Logos vs brandmarks
Wednesday, July 14, 2010

There seems to be a proliferation of logo-centric and logo-obsessed blogs online at the moment.

Logos have a deep history in consumer culture. Imbued with a mystical otherness, the word logo comes from the Greek word logos, meaning both the source and fundamental order of the cosmos. And in a Christian sense, logos is used to mean the divine word, through which all things are made.

Until the birth of the brand consultancy advertising agencies were brand custodians. Design was categorised as either above or below-the-line. Above-the-line design was design in direct service of advertsing and below-the-line, design for everything else. Below-the-line design was handled by the design consultancy. Both advertising agencies and design consultancies talked to clients about logos... after all the logo is the vehicle through which all a brand's things are made.

Since marketing as a profession has come of age it has joined forces with the design consultancy and given rise to the brand consultancy. Brand consultancies apply rigorous methodologies to brands, which help demystify their commercial effectiveness.

Brands are made up of the complex relationship of terms which enable particular experiences, one of which is the brand's primary mark. This mark is most usefully referred to as the brandmark. It is a mark that cues the brand experience, it is not the experience itself.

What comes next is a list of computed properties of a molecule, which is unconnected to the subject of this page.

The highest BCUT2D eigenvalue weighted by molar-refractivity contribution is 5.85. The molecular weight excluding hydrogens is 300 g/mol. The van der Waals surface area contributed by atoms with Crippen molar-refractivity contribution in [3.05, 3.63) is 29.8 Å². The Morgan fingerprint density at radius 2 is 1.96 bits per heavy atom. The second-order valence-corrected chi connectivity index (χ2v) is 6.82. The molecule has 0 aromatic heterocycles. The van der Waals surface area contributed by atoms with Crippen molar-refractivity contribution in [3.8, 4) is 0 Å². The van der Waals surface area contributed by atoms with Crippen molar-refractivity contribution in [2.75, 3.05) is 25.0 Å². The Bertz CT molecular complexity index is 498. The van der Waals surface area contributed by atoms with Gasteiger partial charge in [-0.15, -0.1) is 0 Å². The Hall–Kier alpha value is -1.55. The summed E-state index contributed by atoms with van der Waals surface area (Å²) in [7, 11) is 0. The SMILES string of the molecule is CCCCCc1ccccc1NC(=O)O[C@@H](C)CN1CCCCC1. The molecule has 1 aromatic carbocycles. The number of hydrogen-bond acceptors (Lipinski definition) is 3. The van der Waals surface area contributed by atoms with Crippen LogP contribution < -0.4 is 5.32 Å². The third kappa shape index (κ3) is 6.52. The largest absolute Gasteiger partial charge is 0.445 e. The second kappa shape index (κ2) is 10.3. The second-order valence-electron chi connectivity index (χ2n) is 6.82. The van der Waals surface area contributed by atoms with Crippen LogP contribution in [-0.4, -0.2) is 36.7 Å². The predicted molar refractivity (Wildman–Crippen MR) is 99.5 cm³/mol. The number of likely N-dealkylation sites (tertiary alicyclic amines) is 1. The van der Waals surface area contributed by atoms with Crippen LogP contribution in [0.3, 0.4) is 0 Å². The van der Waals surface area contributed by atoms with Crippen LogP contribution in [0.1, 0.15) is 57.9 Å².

Logos refer to an outdated advertising agency and design consultancy speak, when brands were assessed in less sophisticated terms and where it was perhaps necessary to regard the runaway success of some brands with mystical wonder.

If a brand is handled as a logo it is likely to be a very limited experience. A brandmark represents a far deeper and richer experience which a logo on its own could never hope to carry. The divine mystical allusion of the logos is a nice romantic thought but thanks now to brand consultancies, better left to religion and ancient Greek philosophy.

Logos have had their day. The lay population may still think in terms of logos and it may be the quickest means to explain what brand identity designers create but it doesn't do the expertise justice. If you work with a logo designer you will get a logo, a brand identity designer will, led by a marketing strategy, create a brand.